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Derivative of a tensor

  • Thread starter JohanL
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the derivative of a tensor

[tex]
a_{ij}x^ix^j
[/tex]

with respect to [tex]x^k[/tex], k=2 and i,j = 1,2,3.

solution:

[tex]
\frac {d} {dx^k}a_{ij}x^ix^j =
a_{ij}\frac {dx^i} {dx^k}x^j + a_{ij}x^i \frac {dx^j} {dx^k} =
a_{2j}x^j + a_{i2}x^i =
a_{21}x^1 + a_{22}x^2 + a_{23}x^3 + a_{12}x^1 + a_{22}x^2 + a_{32}x^3

[/tex]

is that correct?
 

dextercioby

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That's not a tensor,but a scalar.

Are u familiar with the delta-Kronecker invariant tensor ??

Daniel.
 
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My misstake...the problem was to calculate the derivative of that _expression_...not tensor.
Did i do it correct?
yes...i am familiar with the delta-Kronecker invariant tensor.
 

dextercioby

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[tex] \frac{\partial x^{i}}{\partial x^{k}} =...? [/tex]

If you know that,u could just apply the Leibniz rule and then the summation convention.

Daniel.
 

HallsofIvy

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Are you given that the components of the tensor aij are constant? You seem to be assuming that.
 
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yes the components of [tex]a_{ij}[/tex] is constant.

i used that

[tex] \frac{\partial x^{i}}{\partial x^{k}} = \delta^i{}_{k}[/tex]

and Leibnitz rule and the summation convention.

i thought i had the right answer?
 

robphy

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Note that
[tex]\frac {d} {dx^k}a_{ij}x^ix^j [/tex] has two "dummy-indices [involved in summation]", namely, i and j, and one "free-index [not involved in summation]", k. So, the right-hand side must also have the free-index k.
 

dextercioby

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That's actually [itex] \delta_{i}^{k} [/itex],because it is a symmetric invariant tensor.

Daniel.
 

robphy

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dextercioby said:
That's actually [itex] \delta_{i}^{k} [/itex],because it is a symmetric invariant tensor.

Daniel.
I think the indices are flipped. They should be
[tex]\displaystyle\frac{\partial x^{i}}{\partial x^{k}} = \delta_{k}^{i} [/tex]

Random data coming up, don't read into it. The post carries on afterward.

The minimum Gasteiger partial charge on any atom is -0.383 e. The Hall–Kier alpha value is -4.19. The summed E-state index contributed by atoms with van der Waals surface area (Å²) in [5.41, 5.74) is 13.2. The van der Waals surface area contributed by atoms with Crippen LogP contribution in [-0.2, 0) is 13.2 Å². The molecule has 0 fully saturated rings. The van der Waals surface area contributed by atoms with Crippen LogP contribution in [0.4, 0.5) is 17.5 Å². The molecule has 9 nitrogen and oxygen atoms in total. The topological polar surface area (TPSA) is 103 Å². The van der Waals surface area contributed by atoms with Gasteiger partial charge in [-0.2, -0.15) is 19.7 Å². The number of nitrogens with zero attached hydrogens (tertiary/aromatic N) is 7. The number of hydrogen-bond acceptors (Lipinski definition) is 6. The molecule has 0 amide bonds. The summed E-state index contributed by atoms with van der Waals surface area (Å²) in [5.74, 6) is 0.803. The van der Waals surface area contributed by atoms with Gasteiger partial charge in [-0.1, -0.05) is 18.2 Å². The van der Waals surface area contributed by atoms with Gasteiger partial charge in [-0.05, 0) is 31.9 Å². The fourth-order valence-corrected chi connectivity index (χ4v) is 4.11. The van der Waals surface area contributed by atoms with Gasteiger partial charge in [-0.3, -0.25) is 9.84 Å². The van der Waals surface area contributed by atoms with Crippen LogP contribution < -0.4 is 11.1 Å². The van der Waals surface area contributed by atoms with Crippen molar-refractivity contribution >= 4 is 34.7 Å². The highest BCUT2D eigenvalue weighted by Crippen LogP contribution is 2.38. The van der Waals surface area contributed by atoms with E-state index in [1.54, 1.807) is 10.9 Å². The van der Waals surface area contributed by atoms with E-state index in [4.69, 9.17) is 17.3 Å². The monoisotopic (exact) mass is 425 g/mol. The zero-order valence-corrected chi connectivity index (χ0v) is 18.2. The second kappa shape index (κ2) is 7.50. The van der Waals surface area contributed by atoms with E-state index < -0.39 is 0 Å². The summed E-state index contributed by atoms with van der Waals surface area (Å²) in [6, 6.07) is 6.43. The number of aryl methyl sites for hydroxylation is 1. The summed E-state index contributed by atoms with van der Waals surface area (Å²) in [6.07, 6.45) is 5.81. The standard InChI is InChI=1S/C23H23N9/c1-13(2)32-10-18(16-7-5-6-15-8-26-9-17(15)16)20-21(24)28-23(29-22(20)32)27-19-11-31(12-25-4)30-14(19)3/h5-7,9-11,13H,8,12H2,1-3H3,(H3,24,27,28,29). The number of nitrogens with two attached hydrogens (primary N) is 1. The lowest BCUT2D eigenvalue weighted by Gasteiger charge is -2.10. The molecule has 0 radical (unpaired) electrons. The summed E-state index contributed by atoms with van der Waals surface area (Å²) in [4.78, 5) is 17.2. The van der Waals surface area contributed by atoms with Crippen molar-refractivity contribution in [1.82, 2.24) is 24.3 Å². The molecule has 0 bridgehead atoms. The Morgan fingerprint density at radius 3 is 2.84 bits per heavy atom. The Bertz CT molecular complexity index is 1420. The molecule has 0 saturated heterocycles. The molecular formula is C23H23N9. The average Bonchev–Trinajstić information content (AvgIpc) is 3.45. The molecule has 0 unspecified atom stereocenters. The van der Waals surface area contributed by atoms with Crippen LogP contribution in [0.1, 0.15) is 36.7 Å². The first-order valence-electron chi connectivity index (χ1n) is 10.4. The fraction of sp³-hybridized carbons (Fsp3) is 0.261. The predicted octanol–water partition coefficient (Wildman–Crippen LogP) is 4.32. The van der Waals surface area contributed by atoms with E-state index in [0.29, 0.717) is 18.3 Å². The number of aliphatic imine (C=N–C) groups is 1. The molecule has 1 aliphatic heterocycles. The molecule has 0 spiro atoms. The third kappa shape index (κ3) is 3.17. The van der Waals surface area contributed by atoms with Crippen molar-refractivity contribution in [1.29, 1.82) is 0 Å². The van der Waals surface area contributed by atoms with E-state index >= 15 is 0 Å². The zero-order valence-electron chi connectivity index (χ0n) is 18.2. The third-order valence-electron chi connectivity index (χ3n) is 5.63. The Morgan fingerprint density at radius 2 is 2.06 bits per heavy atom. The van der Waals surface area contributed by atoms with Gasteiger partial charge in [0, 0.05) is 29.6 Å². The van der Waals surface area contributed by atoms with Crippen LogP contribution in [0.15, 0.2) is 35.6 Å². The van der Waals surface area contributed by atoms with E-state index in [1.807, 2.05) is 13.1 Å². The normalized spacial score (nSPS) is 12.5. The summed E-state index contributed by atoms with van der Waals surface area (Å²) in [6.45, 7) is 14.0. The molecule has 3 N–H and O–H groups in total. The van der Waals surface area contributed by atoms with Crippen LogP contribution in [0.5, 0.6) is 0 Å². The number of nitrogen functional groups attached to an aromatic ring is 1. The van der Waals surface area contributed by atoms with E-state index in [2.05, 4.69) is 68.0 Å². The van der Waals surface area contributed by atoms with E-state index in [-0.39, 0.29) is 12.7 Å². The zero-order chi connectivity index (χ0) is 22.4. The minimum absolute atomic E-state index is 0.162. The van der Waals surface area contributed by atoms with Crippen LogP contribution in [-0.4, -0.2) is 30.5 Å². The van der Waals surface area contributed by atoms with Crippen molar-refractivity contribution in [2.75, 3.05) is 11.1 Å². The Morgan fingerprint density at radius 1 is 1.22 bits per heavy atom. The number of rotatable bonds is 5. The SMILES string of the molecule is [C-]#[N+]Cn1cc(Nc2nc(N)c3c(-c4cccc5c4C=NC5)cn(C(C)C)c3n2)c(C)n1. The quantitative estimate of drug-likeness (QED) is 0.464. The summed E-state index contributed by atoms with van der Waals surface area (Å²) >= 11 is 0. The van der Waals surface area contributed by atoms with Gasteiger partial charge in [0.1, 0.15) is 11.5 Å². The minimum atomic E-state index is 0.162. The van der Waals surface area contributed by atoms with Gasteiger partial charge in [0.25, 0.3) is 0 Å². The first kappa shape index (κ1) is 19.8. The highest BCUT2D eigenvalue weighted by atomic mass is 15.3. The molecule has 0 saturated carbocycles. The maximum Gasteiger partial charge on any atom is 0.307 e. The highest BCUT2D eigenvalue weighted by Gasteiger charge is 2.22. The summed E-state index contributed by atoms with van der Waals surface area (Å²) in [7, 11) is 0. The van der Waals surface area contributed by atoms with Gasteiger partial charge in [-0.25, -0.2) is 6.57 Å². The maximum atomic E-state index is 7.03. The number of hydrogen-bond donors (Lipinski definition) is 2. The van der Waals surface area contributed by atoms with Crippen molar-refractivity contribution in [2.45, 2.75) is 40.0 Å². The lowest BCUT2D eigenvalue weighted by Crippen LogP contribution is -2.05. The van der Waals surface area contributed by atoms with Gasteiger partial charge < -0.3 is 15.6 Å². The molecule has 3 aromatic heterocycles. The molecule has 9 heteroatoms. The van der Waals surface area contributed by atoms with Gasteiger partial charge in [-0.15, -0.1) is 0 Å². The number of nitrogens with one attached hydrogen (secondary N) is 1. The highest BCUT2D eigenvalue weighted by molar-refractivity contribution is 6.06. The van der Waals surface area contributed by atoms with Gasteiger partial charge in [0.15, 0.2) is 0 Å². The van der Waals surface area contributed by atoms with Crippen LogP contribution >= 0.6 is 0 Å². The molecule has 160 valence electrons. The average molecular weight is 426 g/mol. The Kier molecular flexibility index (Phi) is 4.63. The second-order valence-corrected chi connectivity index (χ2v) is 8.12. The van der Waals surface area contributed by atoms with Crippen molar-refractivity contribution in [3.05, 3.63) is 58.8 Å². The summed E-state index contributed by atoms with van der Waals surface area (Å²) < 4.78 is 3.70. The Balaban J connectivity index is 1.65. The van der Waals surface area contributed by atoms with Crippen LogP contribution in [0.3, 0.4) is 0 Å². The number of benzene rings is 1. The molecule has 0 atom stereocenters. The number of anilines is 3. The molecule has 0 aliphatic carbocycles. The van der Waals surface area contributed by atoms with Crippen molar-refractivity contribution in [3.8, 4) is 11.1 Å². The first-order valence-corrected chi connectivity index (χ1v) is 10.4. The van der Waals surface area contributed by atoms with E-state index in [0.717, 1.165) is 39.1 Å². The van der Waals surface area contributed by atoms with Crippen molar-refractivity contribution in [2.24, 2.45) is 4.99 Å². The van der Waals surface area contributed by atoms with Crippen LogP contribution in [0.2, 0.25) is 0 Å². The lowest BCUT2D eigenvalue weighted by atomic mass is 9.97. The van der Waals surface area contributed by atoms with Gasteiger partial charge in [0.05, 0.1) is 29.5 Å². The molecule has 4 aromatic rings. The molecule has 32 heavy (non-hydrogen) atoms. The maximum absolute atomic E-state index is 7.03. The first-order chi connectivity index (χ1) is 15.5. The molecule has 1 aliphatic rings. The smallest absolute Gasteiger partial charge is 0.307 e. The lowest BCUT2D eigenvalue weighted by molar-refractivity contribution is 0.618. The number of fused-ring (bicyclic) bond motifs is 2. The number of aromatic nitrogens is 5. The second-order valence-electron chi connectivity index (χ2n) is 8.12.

... but it's a good idea to preserve the "slots" and write [itex] \delta_{k}{}^{i} [/itex] or [itex] \delta^{i}{}_{k} [/itex].
 
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robphy said:
Note that
[tex]\frac {d} {dx^k}a_{ij}x^ix^j [/tex] has two "dummy-indices [involved in summation]", namely, i and j, and one "free-index [not involved in summation]", k. So, the right-hand side must also have the free-index k.
k=2...but maybe that doesnt matter.
 

robphy

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Ok, I see now that it's a issue of clarity of presentation.
You are correct, but I would have written your initial post as

[tex]
\begin{align*}
\frac {d} {dx^k}a_{ij}x^ix^j &=
a_{ij}\frac {dx^i} {dx^k}x^j + a_{ij}x^i \frac {dx^j} {dx^k} \\
&=a_{ij} \delta^i{}_k x^j + a_{ij}x^i \delta^j{}_k\\
&=a_{kj} x^j + a_{ik}x^i \mbox{ which is a co-vector.}
\\
\intertext{Now, with k=2,}
\frac {d} {dx^2}a_{ij}x^ix^j
&=
a_{2j}x^j + a_{i2}x^i
\\&=
a_{21}x^1 + a_{22}x^2 + a_{23}x^3 + a_{12}x^1 + a_{22}x^2 + a_{32}x^3 \mbox{ which is the 2-component of that co-vector}
\end{align*}
[/tex]
 

dextercioby

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Incidentally that matrix "a" is symmetrical (or if it isn't,the contracted tensor product selects the symmetrical part),so in the final result there should be a 2...

Daniel.
 

robphy

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dextercioby said:
Incidentally that matrix "a" is symmetrical (or if it isn't,the contracted tensor product selects the symmetrical part),so in the final result there should be a 2...

Daniel.
I think what you mean is this:

[tex]\begin{align*}\frac {d} {dx^k}a_{ij}x^ix^j &=a_{ij}\frac {dx^i} {dx^k}x^j + a_{ij}x^i \frac {dx^j} {dx^k} \\
&=a_{ij} \delta^i{}_k x^j + a_{ij}x^i \delta^j{}_k\\
&=a_{kj} x^j + a_{ik}x^i\\
&=a_{k\color{red}{i}} x^{\color{red}{i}} + a_{ik}x^i\\
&=\left( a_{ki} + a_{ik} \right) x^i\\
&=\left( 2 a_{ik}^S \right) x^i = 2 a_{ik}^Sx^i \\
\end{align*}[/tex]
So, with k=2,
[tex]\begin{align*}
\frac {d} {dx^2}a_{ij}x^ix^j
&= 2 a_{i2}^Sx^i = 2\left( a_{12}^Sx^1 + a_{22}^Sx^2 + a_{32}^Sx^3\right)
\end{align*}[/tex]
which is equal to what is in the original post.
 

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